It links in some important ways, He says, with the life of Jonah, who lived several hundred years before Him.  The story of Jonah is already a famous old one at the time of Christ, and children no doubt hear it as they grow up, just as many do today.  Let’s see several key ways this Bible story points us to Jesus.


1. First, Jesus, like Jonah, is sent by God to give His word of life to His enemies.  In Jonah 1:2 God tells him, “Go to the great city of Nineveh. Preach against it. The sins of its people have come to my attention.”  In Jonah 3:4b we learn more about the message when Jonah announces, “In 40 days Nineveh will be destroyed.”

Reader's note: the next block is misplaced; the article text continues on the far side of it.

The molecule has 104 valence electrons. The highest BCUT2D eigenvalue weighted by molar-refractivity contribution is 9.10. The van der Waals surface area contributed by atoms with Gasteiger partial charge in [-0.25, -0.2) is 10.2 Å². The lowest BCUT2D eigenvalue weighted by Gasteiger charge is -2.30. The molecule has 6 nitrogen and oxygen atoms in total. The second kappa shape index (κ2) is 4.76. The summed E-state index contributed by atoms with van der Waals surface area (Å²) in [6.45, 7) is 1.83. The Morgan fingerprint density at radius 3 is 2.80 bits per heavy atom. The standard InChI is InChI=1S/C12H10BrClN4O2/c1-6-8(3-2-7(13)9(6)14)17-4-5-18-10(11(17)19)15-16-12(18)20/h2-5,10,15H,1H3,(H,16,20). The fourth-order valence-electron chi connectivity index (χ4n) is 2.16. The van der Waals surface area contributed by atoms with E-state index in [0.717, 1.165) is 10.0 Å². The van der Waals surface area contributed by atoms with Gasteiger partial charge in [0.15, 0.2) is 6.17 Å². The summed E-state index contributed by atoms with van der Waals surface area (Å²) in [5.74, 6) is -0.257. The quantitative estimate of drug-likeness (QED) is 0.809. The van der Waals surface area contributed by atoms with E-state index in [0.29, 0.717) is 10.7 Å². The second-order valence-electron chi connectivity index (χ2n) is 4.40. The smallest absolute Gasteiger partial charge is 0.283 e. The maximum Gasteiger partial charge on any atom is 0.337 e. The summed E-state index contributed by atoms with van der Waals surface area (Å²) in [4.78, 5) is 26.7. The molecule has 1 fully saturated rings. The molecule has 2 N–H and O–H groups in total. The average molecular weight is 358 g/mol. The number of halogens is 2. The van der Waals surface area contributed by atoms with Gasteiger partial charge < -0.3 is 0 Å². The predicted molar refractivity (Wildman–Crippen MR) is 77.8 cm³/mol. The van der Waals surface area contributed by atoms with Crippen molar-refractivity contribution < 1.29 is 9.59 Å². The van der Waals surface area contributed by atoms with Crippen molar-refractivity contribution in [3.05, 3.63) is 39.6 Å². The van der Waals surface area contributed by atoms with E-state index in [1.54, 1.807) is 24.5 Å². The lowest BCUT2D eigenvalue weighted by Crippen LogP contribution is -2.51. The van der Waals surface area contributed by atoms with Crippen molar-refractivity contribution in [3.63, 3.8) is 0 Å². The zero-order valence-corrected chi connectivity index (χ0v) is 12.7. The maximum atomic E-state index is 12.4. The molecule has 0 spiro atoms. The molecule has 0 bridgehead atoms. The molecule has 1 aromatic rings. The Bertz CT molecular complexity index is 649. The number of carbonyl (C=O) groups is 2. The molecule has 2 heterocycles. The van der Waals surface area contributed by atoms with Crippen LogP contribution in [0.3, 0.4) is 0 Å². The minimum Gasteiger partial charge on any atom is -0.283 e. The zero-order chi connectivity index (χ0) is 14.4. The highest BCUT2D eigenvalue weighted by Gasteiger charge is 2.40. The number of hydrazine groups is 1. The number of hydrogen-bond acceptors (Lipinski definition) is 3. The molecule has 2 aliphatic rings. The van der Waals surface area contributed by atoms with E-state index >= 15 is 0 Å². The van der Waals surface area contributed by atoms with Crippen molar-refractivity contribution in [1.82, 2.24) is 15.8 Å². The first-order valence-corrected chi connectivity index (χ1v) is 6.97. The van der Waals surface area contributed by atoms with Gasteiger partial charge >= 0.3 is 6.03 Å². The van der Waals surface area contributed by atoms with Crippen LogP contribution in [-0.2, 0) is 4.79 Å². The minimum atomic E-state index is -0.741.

But Jonah runs away from Nineveh instead of going there to tell God’s message.  Why?  The story does not tell us clearly, but he probably is terrified because Nineveh is in Assyria, a country that is Israel’s enemy.  Their military has been the most powerful in that part of the world at points in history.  Jonah no doubt knows that nation’s reputation for cruelty.  Its military is known for cutting off heads of its enemies and putting them in a pile, cutting the skin off of men, raping and then killing women, and so on.  The idea of going to tell these people that they are going to die unless they change their ways probably frightens Jonah terribly.  Think of how it would feel to you if God told you to go to the people in ISIS and tell them to repent.  It would take a mighty faith in a mighty God to obey the call to go there.  That is fully possible with the help of God.  But we cannot too quickly blame Jonah for his lack of love for the people of Nineveh or his unwillingness to face what looked like certain suffering or death for going there.  Would we be different if we were in his situation?